A riff is an improvised solo—a musician going with the feeling of the moment to create some original music. Some riffs become part of a studio recording. Others live and die on the stage.
A couple years ago I took a workshop with Elizabeth Lyon, author of Manuscript Makeover, and she introduced me to Riff Writing. I was pleasantly surprised by the results. Now Riff Writing is part of my revision process.
Here’s how it works:
Start at a specific spot in your manuscript, maybe a character’s feeling or attitude, or a memory, or a specific setting. Just jump off from that spot and start writing. Dig deep and follow it where it goes, however illogical it may seem. Resist your first impulse to stop. Instead, keep writing and see what you produce. Maybe a brilliant analogy. Or a cutting phrase as sharp as obsidian.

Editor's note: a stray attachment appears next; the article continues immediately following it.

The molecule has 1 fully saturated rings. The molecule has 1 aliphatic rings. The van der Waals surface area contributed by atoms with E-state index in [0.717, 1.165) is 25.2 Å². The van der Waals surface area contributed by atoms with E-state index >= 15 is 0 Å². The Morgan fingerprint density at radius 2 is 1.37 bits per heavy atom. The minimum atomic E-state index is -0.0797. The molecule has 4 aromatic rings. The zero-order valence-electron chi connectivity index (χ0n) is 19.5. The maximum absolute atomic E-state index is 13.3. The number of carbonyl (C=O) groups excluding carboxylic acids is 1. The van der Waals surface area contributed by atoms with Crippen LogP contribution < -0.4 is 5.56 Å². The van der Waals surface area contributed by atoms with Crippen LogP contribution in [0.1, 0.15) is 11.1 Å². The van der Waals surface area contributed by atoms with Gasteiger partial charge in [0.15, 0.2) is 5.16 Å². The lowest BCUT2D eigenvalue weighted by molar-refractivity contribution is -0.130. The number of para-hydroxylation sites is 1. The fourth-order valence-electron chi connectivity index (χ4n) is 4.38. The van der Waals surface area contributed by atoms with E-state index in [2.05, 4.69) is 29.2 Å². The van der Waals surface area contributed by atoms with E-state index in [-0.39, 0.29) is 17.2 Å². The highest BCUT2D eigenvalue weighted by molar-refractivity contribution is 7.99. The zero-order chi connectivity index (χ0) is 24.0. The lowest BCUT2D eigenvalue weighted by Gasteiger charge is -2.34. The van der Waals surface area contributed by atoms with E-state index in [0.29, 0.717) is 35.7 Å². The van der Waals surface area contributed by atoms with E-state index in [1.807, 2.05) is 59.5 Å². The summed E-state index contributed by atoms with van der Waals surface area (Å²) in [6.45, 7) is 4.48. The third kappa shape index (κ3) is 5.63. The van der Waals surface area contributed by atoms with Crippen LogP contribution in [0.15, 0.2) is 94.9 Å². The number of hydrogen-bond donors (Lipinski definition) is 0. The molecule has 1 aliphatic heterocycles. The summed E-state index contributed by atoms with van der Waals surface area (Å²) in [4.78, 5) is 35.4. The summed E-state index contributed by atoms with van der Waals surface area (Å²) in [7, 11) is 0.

Yes, you might overwrite, and that’s okay. Later you can go back and decide what’s suitable for the studio.
Sometimes I highlight my riffs in green. I cut much of what I write, but often end up keeping the last parts, words I wouldn’t have written if I hadn’t done the riff.
Riff Writing has helped me with characterization and scene building. I’ll take a scene that I’d considered finished and let the characters keep interacting. That new material sometimes becomes the bulk of the scene.
Have you ever tried Riff Writing or something similar? How did it work for you?